The $200 million carveout — the full extent of which has not previously been reported — is only a tiny fraction of New York state's overall schools budget. But according to Carl Korn, of the union representing New York state teachers, directing that money to the racing association instead of to schools has deprived teachers and students of much-needed resources.

"As this deal was being made, New York state was in the process of dramatically cutting education, leading to 30,000 job losses — roughly 22,000 in teachers," Korn says. "And what is most outrageous is the poorest districts were hit with a disproportionate amount of these cuts."

The unusual arrangement grew out of a moment of desperation for the racing association.

In 2008, NYRA was deep in Chapter 11 bankruptcy after weathering an investigation that found the organization had cheated the federal government out of taxes on millions of dollars in racing income. The state, which regulates the sport, had moved to give the horse racing franchise to another organization, but NYRA claimed it owned the tracks themselves.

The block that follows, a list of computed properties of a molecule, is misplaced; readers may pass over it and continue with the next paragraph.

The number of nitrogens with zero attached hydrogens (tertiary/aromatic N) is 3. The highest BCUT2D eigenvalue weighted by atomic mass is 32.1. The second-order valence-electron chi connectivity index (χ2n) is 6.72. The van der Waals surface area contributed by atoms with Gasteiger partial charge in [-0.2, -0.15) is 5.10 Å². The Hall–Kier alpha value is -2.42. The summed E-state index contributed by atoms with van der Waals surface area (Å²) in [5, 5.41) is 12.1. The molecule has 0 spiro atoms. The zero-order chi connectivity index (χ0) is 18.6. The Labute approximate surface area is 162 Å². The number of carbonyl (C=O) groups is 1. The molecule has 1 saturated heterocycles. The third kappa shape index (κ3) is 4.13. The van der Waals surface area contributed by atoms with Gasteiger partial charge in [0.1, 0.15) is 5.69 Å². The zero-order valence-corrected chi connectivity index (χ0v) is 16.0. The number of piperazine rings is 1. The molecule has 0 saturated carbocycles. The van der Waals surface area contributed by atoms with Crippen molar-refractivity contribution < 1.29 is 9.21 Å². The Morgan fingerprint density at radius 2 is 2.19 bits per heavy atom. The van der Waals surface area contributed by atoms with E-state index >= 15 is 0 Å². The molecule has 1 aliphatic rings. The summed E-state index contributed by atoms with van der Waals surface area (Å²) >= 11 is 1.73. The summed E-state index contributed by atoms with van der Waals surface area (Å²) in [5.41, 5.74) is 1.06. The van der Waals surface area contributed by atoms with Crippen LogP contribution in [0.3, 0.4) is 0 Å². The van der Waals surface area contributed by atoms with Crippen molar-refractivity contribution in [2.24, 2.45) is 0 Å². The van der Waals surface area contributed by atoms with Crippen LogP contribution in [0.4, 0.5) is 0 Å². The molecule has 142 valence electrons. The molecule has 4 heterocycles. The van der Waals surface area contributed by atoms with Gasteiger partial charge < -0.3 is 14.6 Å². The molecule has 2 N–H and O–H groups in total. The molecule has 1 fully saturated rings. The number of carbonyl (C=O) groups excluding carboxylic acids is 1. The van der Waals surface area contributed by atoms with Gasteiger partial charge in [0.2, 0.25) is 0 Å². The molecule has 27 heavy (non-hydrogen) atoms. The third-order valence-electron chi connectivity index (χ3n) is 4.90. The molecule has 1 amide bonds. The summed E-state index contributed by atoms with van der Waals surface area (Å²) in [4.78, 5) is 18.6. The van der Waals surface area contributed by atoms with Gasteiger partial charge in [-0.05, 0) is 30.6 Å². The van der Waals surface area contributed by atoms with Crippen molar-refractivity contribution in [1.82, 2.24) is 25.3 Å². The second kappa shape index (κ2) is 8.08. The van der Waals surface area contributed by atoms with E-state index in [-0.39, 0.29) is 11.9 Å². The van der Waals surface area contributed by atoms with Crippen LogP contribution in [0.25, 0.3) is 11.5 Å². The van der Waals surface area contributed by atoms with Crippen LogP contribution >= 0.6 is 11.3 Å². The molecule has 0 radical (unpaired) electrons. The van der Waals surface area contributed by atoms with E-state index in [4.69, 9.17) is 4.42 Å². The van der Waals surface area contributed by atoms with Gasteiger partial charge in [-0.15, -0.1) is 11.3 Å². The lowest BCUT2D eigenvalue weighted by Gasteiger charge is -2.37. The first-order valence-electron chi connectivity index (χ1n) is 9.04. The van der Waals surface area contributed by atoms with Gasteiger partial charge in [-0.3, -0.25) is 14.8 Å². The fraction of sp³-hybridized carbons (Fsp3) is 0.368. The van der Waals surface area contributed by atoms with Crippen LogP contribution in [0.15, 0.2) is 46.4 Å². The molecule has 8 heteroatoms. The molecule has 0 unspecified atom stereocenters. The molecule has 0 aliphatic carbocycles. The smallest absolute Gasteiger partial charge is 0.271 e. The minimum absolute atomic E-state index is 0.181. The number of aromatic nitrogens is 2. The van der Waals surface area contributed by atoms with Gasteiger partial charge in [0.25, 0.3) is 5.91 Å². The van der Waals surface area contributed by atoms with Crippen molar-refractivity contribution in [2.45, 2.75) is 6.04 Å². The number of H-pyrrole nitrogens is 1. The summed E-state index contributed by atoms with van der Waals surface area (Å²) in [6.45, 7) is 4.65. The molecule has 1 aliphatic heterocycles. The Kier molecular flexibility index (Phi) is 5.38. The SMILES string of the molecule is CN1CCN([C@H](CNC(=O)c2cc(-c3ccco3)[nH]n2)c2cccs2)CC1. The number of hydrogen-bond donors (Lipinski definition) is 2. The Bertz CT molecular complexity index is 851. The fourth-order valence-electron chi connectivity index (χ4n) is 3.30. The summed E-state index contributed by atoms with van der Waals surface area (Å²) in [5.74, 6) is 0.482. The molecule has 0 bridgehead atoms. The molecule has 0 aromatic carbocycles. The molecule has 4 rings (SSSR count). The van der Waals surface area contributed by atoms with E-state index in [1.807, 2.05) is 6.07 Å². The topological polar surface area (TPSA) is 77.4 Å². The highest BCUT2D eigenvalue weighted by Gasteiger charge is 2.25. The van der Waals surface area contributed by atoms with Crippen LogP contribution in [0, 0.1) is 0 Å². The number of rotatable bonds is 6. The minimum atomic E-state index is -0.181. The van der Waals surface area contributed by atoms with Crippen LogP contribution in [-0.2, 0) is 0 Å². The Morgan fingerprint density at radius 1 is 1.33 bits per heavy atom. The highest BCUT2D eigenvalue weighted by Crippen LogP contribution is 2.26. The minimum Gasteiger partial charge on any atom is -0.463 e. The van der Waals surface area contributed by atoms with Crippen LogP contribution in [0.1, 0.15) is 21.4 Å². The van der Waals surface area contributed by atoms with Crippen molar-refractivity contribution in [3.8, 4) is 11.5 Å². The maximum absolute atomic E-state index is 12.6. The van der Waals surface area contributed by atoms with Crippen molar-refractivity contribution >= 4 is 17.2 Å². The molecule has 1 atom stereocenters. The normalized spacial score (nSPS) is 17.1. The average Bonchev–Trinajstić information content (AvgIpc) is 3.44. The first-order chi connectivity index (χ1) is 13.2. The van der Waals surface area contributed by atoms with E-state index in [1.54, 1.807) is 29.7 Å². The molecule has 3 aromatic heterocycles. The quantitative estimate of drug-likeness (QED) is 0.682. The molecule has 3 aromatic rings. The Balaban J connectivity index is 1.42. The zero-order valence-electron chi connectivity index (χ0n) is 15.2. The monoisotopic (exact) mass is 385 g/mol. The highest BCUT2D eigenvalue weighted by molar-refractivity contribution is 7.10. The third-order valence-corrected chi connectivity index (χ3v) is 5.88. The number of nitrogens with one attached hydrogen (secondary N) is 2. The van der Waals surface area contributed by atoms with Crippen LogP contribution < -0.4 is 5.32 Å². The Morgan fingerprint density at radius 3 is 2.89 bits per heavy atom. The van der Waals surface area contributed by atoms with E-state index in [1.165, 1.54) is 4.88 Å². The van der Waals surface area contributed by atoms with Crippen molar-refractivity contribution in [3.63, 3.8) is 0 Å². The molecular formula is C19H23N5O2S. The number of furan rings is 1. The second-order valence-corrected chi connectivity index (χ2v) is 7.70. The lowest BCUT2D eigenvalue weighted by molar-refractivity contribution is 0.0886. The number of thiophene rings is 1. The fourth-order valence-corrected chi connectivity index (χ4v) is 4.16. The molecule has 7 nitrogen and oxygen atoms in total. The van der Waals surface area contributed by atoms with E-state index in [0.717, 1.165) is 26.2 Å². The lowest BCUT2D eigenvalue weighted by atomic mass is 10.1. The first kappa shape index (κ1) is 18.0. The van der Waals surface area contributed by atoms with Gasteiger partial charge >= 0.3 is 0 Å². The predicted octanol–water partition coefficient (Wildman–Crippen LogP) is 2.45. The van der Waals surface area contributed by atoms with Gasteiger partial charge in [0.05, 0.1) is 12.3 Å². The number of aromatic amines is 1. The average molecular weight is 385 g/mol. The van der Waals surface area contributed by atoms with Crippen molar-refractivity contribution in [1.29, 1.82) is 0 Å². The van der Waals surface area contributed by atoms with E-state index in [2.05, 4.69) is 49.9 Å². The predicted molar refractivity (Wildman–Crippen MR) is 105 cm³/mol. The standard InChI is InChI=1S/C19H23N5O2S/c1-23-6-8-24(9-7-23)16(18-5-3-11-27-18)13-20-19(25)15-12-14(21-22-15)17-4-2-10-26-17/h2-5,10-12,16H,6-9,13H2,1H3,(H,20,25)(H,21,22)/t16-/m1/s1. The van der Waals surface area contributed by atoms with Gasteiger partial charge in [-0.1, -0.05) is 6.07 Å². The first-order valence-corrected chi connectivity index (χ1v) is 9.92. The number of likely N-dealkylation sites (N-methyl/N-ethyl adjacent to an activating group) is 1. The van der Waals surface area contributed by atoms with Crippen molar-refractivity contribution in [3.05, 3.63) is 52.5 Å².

According to lobbyists, legislators, and figures involved in the negotiations, NYRA threatened to wage an all-out, years-long legal battle, possibly even going so far as to shut down the three race courses it runs: the Triple Crown coronation track Belmont Park in Long Island, the scenic Saratoga Race Course just north of Albany, and the aging Aqueduct Racetrack in Queens.

"It was not unlike the United States and the Soviet Union during the Cold War: It was mutually assured destruction," said James Featherstonhaugh, an attorney and veteran lobbyist for the racing industry who was not directly involved in the negotiations. "There were people in the administration that thought we can win this lawsuit and there were people in NYRA who were certain they could win the lawsuit. But the one thing that was clear to both sides was that if it came down to a lawsuit, racing was likely to be destroyed."